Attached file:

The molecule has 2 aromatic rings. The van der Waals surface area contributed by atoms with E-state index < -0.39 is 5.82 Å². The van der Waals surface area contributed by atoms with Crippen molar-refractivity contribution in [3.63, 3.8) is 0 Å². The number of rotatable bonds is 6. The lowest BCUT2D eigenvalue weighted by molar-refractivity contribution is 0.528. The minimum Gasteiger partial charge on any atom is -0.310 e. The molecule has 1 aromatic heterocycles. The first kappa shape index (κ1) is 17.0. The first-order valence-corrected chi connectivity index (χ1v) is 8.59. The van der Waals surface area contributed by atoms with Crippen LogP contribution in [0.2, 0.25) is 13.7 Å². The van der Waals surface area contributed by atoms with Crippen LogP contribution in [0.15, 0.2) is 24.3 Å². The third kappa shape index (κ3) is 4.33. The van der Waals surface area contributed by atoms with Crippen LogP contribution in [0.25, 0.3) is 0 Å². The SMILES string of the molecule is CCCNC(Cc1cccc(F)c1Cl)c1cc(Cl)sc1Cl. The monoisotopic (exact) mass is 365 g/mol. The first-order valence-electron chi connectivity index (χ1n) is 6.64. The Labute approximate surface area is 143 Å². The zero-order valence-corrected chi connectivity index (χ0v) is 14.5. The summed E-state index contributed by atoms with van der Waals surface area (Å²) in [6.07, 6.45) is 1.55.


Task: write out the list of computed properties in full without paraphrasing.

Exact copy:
The molecule has 2 aromatic rings. The van der Waals surface area contributed by atoms with E-state index < -0.39 is 5.82 Å². The van der Waals surface area contributed by atoms with Crippen molar-refractivity contribution in [3.63, 3.8) is 0 Å². The number of rotatable bonds is 6. The lowest BCUT2D eigenvalue weighted by molar-refractivity contribution is 0.528. The minimum Gasteiger partial charge on any atom is -0.310 e. The molecule has 1 aromatic heterocycles. The first kappa shape index (κ1) is 17.0. The first-order valence-corrected chi connectivity index (χ1v) is 8.59. The van der Waals surface area contributed by atoms with Crippen LogP contribution in [0.2, 0.25) is 13.7 Å². The van der Waals surface area contributed by atoms with Crippen LogP contribution in [0.15, 0.2) is 24.3 Å². The third kappa shape index (κ3) is 4.33. The van der Waals surface area contributed by atoms with Crippen LogP contribution in [0.25, 0.3) is 0 Å². The SMILES string of the molecule is CCCNC(Cc1cccc(F)c1Cl)c1cc(Cl)sc1Cl. The monoisotopic (exact) mass is 365 g/mol. The first-order valence-electron chi connectivity index (χ1n) is 6.64. The Labute approximate surface area is 143 Å². The zero-order valence-corrected chi connectivity index (χ0v) is 14.5. The summed E-state index contributed by atoms with van der Waals surface area (Å²) in [6.07, 6.45) is 1.55.